Because Microsoft® Office Outlook® 2003 is compatible with earlier versions of Outlook, upgrading to a new version of Outlook typically involves no more than preparing for, and distributing, the client. If you are upgrading from other Microsoft e-mail and scheduling clients, the process is simplified with the use of the import feature in Outlook.
Note If you are upgrading from earlier Microsoft mail and calendaring programs, you can no longer import MS Mail files to Outlook 2003 and you cannot share information between Outlook 2003 and Schedule+.
To prepare for an upgrade, you must decide on the following issues:
- Which cryptographic and security settings you want for your users.
For more information, see Overview of Cryptography in Outlook 2003.
- Which e-mail editor to use for composing Outlook e-mail messages.
- If you use Microsoft Exchange 5.5 as your messaging server, whether to upgrade to Exchange 2000 or a later version before deploying Outlook 2003.
For more information, see Microsoft Exchange Server Support for Outlook 2003.
- Whether to upgrade all users in your organization at once or in stages. If you plan to upgrade in stages, keep in mind that Outlook users might need to exchange e-mail messages and scheduling data with users of other Microsoft e-mail and calendar applications, which can complicate support issues.
- If you plan to install Microsoft Office 2003, whether to upgrade to Outlook 2003 with or after an Office 2003 deployment. If users upgrade to Outlook 2003 before upgrading to other Office applications, they will not be able to use Microsoft WordMail as their e-mail editor. The version of Microsoft Word must match the version of Outlook in order for WordMail to be available as the editor in Outlook.
For more information about choices in staging your Outlook deployment — by upgrading groups of users in stages, or by separating the Outlook 2003 installation from the Office 2003 installation — see Determining When to Install Outlook.
- Whether to make changes to Outlook user profiles as part of your upgrade; for example, defining a new Exchange server or enabling new features of Outlook such as Cached Exchange Mode.
For more information, see Deploying Outlook 2003.
- Whether your organization currently uses fax features or Outlook forms provided in an earlier version of Outlook.
For more information, see Upgrading to Outlook 2003 From Previous Versions.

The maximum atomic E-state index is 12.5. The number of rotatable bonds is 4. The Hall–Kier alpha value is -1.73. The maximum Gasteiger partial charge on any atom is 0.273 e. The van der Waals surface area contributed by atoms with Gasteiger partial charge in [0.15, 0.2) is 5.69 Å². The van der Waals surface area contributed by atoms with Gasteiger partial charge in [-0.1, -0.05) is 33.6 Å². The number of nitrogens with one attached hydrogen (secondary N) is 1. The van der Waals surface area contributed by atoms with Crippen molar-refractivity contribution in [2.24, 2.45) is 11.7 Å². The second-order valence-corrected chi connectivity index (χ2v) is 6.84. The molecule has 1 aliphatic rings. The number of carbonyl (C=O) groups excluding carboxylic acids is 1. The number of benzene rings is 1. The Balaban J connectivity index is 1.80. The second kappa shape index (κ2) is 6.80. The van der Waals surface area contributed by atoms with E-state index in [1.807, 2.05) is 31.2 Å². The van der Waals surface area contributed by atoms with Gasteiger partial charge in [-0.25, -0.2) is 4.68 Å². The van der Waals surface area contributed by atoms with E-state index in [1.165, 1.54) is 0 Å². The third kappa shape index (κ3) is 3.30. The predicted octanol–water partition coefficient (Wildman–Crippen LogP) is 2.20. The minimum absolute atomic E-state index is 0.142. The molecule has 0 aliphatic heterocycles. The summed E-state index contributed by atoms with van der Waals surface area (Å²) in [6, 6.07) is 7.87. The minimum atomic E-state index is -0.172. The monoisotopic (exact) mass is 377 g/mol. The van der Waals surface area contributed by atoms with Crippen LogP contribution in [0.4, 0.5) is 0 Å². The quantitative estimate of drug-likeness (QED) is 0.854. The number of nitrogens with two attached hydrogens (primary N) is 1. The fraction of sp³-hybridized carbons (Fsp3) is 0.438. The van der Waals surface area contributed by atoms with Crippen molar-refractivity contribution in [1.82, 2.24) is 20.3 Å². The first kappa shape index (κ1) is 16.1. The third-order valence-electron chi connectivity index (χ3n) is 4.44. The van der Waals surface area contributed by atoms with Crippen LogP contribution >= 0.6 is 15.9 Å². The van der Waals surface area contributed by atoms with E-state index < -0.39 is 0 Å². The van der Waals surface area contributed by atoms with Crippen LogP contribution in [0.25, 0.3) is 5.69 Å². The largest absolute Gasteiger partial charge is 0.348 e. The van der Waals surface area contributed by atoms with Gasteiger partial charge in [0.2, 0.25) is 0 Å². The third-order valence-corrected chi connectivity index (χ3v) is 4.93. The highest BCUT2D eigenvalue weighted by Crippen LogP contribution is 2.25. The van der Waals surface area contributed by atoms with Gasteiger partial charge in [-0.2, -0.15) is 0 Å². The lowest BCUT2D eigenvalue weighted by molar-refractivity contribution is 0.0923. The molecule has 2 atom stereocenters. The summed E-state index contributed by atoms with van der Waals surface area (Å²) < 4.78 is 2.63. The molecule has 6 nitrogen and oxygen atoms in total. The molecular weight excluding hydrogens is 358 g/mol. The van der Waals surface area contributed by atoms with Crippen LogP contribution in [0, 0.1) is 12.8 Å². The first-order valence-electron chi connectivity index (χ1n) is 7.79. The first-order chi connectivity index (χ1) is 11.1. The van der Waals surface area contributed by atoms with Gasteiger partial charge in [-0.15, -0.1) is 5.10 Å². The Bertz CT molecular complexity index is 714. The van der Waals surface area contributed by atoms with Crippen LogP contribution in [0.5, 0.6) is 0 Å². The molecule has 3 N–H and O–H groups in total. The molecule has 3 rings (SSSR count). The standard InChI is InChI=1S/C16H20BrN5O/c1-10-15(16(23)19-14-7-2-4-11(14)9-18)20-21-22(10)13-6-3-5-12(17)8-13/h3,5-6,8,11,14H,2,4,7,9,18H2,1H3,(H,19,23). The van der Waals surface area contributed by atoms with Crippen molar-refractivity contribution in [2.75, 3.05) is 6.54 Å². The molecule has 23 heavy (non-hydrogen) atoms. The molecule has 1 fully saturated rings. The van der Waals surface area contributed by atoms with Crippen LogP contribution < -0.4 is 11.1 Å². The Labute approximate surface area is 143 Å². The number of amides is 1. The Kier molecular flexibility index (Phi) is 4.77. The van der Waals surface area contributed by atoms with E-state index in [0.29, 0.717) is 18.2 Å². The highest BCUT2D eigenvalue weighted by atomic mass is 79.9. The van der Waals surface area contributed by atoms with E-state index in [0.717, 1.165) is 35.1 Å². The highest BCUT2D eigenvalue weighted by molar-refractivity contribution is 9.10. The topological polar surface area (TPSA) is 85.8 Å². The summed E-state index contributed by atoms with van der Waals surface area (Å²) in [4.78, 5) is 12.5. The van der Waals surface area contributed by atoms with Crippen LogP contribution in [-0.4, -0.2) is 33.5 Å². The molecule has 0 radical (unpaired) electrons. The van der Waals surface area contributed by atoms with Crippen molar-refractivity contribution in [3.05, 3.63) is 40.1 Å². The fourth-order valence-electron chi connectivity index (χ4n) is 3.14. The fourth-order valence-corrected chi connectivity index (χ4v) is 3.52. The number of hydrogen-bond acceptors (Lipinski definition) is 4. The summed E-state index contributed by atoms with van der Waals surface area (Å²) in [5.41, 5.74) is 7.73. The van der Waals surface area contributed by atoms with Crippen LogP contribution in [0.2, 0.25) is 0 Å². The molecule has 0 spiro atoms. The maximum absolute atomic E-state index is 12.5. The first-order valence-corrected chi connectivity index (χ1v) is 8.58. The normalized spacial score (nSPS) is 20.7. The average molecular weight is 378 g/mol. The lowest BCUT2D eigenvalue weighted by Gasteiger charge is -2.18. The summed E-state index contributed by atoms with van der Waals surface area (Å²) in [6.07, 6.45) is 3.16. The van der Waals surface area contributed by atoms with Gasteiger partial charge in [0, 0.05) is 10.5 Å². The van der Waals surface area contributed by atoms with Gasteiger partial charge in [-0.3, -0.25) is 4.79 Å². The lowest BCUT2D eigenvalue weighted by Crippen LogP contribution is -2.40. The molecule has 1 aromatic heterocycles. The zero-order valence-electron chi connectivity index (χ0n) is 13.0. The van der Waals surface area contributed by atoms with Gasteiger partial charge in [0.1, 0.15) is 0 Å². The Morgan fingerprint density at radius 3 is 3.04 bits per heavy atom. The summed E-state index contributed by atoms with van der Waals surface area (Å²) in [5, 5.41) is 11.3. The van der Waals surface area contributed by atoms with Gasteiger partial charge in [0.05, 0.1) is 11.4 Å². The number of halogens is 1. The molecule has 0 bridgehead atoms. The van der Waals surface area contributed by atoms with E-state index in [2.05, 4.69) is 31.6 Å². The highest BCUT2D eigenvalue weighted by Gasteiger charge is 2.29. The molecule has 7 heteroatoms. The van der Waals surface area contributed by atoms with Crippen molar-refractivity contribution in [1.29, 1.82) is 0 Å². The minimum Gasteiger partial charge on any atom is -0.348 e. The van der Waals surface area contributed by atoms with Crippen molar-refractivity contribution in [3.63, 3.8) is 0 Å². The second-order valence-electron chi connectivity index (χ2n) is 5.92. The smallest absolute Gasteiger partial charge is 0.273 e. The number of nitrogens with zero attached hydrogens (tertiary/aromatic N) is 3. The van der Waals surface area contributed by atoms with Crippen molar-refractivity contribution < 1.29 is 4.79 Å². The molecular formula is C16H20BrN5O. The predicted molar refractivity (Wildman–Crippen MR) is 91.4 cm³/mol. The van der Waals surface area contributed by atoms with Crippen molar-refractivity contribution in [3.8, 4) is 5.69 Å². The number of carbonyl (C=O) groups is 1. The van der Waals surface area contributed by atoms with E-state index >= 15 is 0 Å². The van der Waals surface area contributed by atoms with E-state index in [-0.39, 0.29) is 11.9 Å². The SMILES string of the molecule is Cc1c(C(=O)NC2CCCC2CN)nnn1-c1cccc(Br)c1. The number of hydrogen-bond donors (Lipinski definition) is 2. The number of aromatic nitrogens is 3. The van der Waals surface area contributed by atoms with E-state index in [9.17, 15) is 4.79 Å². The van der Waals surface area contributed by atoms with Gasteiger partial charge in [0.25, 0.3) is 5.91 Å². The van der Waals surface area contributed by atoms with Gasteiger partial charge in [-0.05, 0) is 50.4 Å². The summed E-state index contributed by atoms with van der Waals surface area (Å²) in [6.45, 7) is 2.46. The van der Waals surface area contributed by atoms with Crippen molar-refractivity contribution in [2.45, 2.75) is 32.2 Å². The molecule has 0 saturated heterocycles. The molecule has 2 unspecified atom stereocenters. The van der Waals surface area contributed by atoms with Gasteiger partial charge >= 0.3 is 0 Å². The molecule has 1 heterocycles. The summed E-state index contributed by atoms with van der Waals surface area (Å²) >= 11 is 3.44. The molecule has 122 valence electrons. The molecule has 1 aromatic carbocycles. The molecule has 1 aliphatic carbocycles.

- How to manage creating and storing a backup of your existing installation. Before upgrading to any new release, it is wise to back up your existing data in case data is lost during the upgrade process.
Upgrading from an earlier version of Outlook
You can install Outlook 2003 over a Microsoft Outlook 97, Outlook 98, Outlook 2000, or Outlook 2002 installation. Like other Office 2003 applications, Outlook 2003 migrates user settings stored in the registry. In addition, if a MAPI profile already exists on a user's computer, your Outlook 2003 deployment can typically be configured to continue to use the profile. However, if you are upgrading from an Internet-only installation of Outlook 2000 or earlier, you may need to take additional steps, including recreating user profiles.
Note Outlook 2003 cannot coexist with previous versions of Outlook. If you choose to keep previous versions, do not install Outlook 2003.
Upgrading from other mail and scheduling programs
You can upgrade to Outlook 2003 from mail and scheduling programs other than earlier versions of Outlook. The table below lists migration paths supported by Outlook 2003.
||4.x, 5.x, 6.x
|Eudora Pro, Eudora Light
||2.x, 3.x, 4.x, 5.x
||New in Outlook 2003 (Eudora 5.x)
The Office Custom Installation Wizard provides a straightforward way to configure and install Outlook 2003. For more information about Outlook configuration choices, see Custom Installation Wizard.
You can learn more about the steps for upgrading from Internet-only installations of Outlook by reviewing Upgrading to Outlook 2003 From Previous Versions.
You can deploy Outlook separately from the rest of Office 2003. For more information, see Determining When to Install Outlook.